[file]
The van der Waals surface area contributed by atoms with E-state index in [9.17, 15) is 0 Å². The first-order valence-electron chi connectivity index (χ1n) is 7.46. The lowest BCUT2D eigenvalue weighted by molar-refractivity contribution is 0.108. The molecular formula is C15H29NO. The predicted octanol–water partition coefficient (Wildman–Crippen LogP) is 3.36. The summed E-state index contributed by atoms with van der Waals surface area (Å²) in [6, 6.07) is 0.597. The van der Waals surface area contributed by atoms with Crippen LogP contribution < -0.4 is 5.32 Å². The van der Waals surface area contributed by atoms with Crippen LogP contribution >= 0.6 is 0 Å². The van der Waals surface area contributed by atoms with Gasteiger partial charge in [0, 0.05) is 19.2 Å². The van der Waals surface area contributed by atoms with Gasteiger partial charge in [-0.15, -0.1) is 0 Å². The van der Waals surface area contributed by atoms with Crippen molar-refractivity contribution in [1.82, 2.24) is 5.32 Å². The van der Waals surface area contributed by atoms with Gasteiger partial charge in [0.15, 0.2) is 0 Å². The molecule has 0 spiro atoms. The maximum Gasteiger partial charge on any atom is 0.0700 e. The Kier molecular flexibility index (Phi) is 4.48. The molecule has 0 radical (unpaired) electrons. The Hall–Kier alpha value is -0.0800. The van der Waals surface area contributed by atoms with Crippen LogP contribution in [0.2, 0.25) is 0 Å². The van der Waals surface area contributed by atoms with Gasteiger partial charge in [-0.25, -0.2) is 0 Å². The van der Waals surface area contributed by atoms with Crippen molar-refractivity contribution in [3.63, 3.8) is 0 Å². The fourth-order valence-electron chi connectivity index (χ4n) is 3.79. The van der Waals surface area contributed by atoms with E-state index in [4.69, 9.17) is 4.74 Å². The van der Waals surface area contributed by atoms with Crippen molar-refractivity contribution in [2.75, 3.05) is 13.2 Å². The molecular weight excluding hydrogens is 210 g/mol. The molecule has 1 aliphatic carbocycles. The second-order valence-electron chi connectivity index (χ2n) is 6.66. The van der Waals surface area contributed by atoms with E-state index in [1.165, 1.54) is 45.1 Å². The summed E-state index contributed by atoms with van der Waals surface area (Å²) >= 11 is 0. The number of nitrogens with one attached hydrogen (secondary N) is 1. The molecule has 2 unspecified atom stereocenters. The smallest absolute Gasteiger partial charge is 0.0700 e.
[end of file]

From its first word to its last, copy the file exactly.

The van der Waals surface area contributed by atoms with E-state index in [9.17, 15) is 0 Å². The first-order valence-electron chi connectivity index (χ1n) is 7.46. The lowest BCUT2D eigenvalue weighted by molar-refractivity contribution is 0.108. The molecular formula is C15H29NO. The predicted octanol–water partition coefficient (Wildman–Crippen LogP) is 3.36. The summed E-state index contributed by atoms with van der Waals surface area (Å²) in [6, 6.07) is 0.597. The van der Waals surface area contributed by atoms with Crippen LogP contribution < -0.4 is 5.32 Å². The van der Waals surface area contributed by atoms with Crippen LogP contribution >= 0.6 is 0 Å². The van der Waals surface area contributed by atoms with Gasteiger partial charge in [0, 0.05) is 19.2 Å². The van der Waals surface area contributed by atoms with Gasteiger partial charge in [-0.15, -0.1) is 0 Å². The van der Waals surface area contributed by atoms with Crippen molar-refractivity contribution in [1.82, 2.24) is 5.32 Å². The van der Waals surface area contributed by atoms with Gasteiger partial charge in [0.15, 0.2) is 0 Å². The molecule has 0 spiro atoms. The maximum Gasteiger partial charge on any atom is 0.0700 e. The Kier molecular flexibility index (Phi) is 4.48. The molecule has 0 radical (unpaired) electrons. The Hall–Kier alpha value is -0.0800. The van der Waals surface area contributed by atoms with Crippen LogP contribution in [0.2, 0.25) is 0 Å². The van der Waals surface area contributed by atoms with Gasteiger partial charge in [-0.25, -0.2) is 0 Å². The van der Waals surface area contributed by atoms with Crippen molar-refractivity contribution in [3.63, 3.8) is 0 Å². The fourth-order valence-electron chi connectivity index (χ4n) is 3.79. The van der Waals surface area contributed by atoms with E-state index in [4.69, 9.17) is 4.74 Å². The van der Waals surface area contributed by atoms with Crippen molar-refractivity contribution in [2.75, 3.05) is 13.2 Å². The molecular weight excluding hydrogens is 210 g/mol. The molecule has 1 aliphatic carbocycles. The second-order valence-electron chi connectivity index (χ2n) is 6.66. The van der Waals surface area contributed by atoms with E-state index in [1.165, 1.54) is 45.1 Å². The summed E-state index contributed by atoms with van der Waals surface area (Å²) >= 11 is 0. The number of nitrogens with one attached hydrogen (secondary N) is 1. The molecule has 2 unspecified atom stereocenters. The smallest absolute Gasteiger partial charge is 0.0700 e.